LIV Golf: Payouts

There’s little doubt that the LIV purse is heavy, and a limited field means more money for LIV players in the PGA Championship. In the PGA Tour, players who don’t cut aren’t paid – harsh but true! While golfers are guaranteed a share of the purse just by entering the LIV.

The first LIV golf event was played at the Centurion Club, St Albans, UK (an odd choice but okay). This Greater London event had a $25 million purse. Of that, $20 million will be split among the 48 individual golfers. The top three teams divided what’s left ($5 million).

The winner received $4 million, while the last-placed player earned $120,000. The winning team, consisting of four golfers, split $3 million, with the second-place group receiving $1.5 million and the third-place team receiving $500,000. After the eighth event, the winning team gets $16 million. All teams taking part will receive a portion of the larger purse, with the last-place team earning $1 million – now that’s a lot of cash. 

LIV Golf News

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Autumn to Christmas LIV Golfing News

The LIV golfing year has panned out dramatically so far, and there’s still a lot to play for, with three major tournaments to watch before the holidays.


September 22-24: LIV Golf Chicago 

Hosted by Rich Harvest Farms (RHF), situated 50 miles west of the Windy City, the course offers a challenge; situated within wetlands, urban forest, inhabited farmland, and Illinois prairie grass, RHF is home to the LIV Golf Invitational Series during the inaugural 2022/3 season.

The top three players include Australia’s Cameron Smith, India’s Anirban Lahiri, and Abraham Ancer from Mexico. The Ripper Golf Club is the one to beat. Like every other LIV breakaway series tournament, the Chicago play will have a $20 million prize purse for the individual winning player and $5 million for the team that tops the leaderboard.

The 12th event of the LIV series will feature only two players who are in the Official World Golf Rankings top 50. Cameron Smith, world no. 13, and Brooks Koepka, world no. 15. However, this tournament is all about giving the other golfers a chance, so look out for England’s Richard Bland – believe us when we stay, ole Dicky is anything other than boring.


October 20-22: LIV Golf Miami – Trump National Doral

Miami is always on our minds, especially when the tour is at the Trump National Doral. The Florida event will not be the season-ender for the second year of the LIV Golf Tournament; the finale will be in Jeddah, Saudi Arabia. 

The original schedule had LIV’s Miami event held at Doral as the team championship series’s penultimate event of the year. This has unsurprisingly been swapped for Royal Greens.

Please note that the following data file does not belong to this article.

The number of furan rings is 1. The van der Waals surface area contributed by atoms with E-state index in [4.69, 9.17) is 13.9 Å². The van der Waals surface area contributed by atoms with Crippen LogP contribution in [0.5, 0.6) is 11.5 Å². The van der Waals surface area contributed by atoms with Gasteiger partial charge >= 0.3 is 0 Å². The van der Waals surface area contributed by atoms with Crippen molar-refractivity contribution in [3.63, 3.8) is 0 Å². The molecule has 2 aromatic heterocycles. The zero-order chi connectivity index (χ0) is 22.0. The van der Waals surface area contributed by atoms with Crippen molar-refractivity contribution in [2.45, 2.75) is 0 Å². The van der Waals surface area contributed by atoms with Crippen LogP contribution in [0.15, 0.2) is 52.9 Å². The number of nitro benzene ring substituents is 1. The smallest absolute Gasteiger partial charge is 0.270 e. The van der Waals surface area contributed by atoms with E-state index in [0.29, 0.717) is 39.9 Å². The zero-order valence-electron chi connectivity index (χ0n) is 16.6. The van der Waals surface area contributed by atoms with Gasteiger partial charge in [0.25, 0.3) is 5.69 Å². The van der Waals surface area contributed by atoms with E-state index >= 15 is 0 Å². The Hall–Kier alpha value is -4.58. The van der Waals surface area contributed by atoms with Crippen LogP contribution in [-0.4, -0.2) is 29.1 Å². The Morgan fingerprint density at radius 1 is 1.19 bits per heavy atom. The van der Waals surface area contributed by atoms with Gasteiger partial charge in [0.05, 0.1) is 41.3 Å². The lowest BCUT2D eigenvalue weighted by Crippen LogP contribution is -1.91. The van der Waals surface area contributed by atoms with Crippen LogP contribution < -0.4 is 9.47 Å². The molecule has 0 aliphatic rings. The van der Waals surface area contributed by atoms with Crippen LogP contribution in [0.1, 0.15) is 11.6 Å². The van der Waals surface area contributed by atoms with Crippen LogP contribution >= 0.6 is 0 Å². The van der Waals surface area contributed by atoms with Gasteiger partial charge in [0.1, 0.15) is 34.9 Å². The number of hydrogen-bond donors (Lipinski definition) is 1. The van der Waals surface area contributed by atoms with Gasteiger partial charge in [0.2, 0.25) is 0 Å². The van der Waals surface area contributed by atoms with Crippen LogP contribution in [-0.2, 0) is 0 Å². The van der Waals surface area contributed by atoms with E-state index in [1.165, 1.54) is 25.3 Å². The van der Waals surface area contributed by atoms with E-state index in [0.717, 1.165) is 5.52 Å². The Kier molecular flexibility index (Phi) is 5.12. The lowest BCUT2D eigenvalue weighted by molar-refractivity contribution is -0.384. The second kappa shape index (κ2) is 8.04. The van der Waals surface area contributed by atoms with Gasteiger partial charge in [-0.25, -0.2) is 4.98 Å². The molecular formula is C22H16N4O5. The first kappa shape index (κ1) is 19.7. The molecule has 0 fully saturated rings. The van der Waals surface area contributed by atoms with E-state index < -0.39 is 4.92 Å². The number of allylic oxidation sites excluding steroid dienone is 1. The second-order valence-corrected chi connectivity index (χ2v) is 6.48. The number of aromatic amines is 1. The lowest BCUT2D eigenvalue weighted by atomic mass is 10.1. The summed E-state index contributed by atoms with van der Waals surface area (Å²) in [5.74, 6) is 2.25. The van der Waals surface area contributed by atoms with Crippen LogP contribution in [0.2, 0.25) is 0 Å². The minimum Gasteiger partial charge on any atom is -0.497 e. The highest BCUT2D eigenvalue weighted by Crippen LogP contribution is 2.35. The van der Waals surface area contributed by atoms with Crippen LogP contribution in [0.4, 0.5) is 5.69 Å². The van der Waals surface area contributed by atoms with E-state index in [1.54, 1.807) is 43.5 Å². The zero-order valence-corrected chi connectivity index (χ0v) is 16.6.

Watch Bryson DeChambeau, Brooks Koepka, Phil Mickelson, Dustin Johnson, and Cameron Smith play and lead their teams into battle. Expect an appearance from Trump, who may try to take over as an additional fundraiser. One thing is for sure: whatever happens, it will be fascinating.  


November 3-5: LIV Golf Team Championship Finale

Head to Royal Greens Golf and Country Club for the finale of this season’s LIV Golf series. King Abdullah Economic City, Saudi Arabia, set the scene for the last challenge and what a finale it will be. Hold on to your clubs as the winners, losers, and those in between collect their rewards. 


LIV vs. PGA Right Royal Conclusion

Some old-school PGA players and commentators will say it’s a ‘dumbing down’ of the sport, diluting the talent. However, you must be a top-ranking golf player to be a contender for the LIV or PGA Championship picks. You can’t rock up at the LIV in your Sunday Best and ask to play. Tournaments will still be tricky, and the charity work will continue, but you will see way more gold clubs on the turf. That’s not a bad thing, or is it?

Just a quick clarification: LIV also stands for Logistics Invoice Verification, Light Current Voltage, and Legislative Indexing Vocabulary, so LIV is not an acronym, pronounced LIVE golf, so when you’re watching it and recommending it to friends, you know what to say, so you too can sound like you know what the hell is going on!

Ensure you’re watching the last three games, especially the November 3-5: LIV players in the PGA Championship Finale, because believe us when we say the finale will be the best show on earth.